When choosing films to cover for movie blogathons, now and then I like to jump on lesser-known films—sometimes, even to me. I love Westerns, and am always open to viewing one I haven’t seen before, so for this Barbara Stanwyck tribute, I chose the 1935 film Annie Oakley, based on the life of the famous sharpshooter.
However, unlike the Western I chose to cover for the Miriam Hopkins blogathon last year (Virginia City), I didn’t exactly fall in love.
That’s not to say the movie is bad. It has a certain charm. But it did disappoint me in certain respects.
Possibly, I just know too much about the real-life Annie Oakley, and although we expect Hollywood to tinker (sometimes a lot) with the facts in a biopic, her actual story is so utterly fascinating that the changes are a bit disconcerting.
Directed by George Stevens, this was both Stanwyck’s and Stevens’ first Western, which shows a bit. For one thing, Barbara did almost nothing to mask her Brooklyn accent, which is alternately amusing and jarring. Other than that, she’s fine casting as Annie Oakley, of course—it’s no surprise that she went on to make more Westerns throughout her career.
The film skips over Oakley’s harrowing childhood completely and invents a mother named “Mrs. Oakley” when Oakley was a stage name. The most glaring change is how they removed Oakley’s husband Frank Butler. Her love interest in this version is named Toby Walker (Preston Foster). Like Butler, he is also a sharpshooter who competes with her in a shooting contest. However, unlike the real event, where Annie won, in the movie she throws the contest for his benefit. In real life, Butler courted and married Annie before they both joined the Buffalo Bill (played here by Moroni Olsen) show. The movie is mostly concerned with the secret romance between Annie and Walker, who are shooting rivals in the show.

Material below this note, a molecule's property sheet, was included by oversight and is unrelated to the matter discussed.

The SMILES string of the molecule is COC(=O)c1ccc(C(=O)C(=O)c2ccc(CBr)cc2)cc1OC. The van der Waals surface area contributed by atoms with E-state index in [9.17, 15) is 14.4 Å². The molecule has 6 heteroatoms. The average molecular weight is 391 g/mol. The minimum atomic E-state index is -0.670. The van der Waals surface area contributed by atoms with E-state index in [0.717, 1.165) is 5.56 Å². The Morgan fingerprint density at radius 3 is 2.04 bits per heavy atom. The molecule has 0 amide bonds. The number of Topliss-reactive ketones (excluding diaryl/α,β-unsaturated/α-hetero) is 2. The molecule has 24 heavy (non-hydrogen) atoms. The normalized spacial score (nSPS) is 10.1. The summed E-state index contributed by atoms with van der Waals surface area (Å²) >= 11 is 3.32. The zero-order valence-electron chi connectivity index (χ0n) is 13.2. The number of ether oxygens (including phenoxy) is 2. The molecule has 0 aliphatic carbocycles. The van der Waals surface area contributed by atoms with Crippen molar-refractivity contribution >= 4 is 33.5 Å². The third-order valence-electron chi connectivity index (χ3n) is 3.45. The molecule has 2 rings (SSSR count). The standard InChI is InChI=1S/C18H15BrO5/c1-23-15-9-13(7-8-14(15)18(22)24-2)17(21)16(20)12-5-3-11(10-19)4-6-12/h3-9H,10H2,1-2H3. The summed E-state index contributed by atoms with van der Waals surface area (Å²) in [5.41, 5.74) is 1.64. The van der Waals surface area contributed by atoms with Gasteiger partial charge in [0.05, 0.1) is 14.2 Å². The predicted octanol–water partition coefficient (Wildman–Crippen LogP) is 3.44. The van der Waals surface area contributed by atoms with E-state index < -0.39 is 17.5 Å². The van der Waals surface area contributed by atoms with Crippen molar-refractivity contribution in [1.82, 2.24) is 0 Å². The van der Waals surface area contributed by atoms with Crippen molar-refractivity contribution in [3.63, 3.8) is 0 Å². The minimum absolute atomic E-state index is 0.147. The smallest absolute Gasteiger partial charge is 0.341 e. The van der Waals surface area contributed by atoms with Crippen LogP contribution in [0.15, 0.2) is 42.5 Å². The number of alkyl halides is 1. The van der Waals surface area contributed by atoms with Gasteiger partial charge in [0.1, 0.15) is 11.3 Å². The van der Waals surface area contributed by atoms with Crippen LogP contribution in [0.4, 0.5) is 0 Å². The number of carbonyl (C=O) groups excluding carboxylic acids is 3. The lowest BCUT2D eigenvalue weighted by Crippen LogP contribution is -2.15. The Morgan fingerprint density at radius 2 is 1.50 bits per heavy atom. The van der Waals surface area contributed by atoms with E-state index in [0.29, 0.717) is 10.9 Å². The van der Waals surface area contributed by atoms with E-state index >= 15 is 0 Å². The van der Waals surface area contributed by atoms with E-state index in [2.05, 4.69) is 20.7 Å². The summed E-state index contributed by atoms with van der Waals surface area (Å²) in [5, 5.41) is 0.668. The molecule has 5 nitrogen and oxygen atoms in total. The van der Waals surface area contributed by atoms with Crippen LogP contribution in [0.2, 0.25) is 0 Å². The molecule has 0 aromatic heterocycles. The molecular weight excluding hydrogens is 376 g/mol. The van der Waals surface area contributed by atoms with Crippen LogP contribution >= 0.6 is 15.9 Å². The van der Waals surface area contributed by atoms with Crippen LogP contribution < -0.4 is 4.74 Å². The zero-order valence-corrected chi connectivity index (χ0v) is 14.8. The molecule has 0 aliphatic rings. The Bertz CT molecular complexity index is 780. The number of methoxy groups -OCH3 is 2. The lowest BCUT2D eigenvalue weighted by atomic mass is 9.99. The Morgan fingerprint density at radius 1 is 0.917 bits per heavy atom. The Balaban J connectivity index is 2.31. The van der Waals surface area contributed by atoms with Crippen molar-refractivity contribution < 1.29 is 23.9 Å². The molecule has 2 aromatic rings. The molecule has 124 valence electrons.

On the one hand, the change makes sense dramatically, since happily married couples are a bore on screen. (The musical Annie Get Your Gun similarly changes the story of their relationship, though the character is named Frank Butler.) Still, it’s a mystery why they changed his name. (Butler and Annie had no children together, but perhaps descendants he had via his first wife objected?)
There’s also the addition of a love triangle, as Buffalo Bill’s partner Jeff Hogarth (Melvyn Douglas) falls for Annie, too.
As in real life, Annie meets and gains the respect of Chief Sitting Bull (Chief Thunderbird) who names her “Little Sure Shot.” In the movie, Sitting Bull even acts as a matchmaker for Toby and Annie.
One day, Sitting Bull is attacked by some men who carry a grudge about the battle of Little Big Horn. Toby defends Sitting Bull. During the fight, a gun fires close to his eyes and damages his eyesight. Goaded to shoot a coin out of Annie’s hand during a show, he misses and slightly injures her. Devastated, he leaves her.
On the show’s famous tour of Europe, Hogarth tries to win Annie’s affections. Realizing he has no chance with her, he tells her the truth about Toby’s injury and why he left her.
Back in New York, Sitting Bull spies Toby in the audience and follows him when he leaves. He takes Annie to him, and the lovers are reunited.
It’s a bit silly, but the performances and the scenes of the Buffalo Bill Show are terrific. I especially enjoyed Moroni Olsen’s interpretation of Buffalo Bill.
But it makes me a little sad, because the film is a missed opportunity. With an actress like Stanwyck in the role and a director like Stevens at the helm, I can’t help imagining how amazing it would have been if it had followed more closely to the truth of Oakley’s life.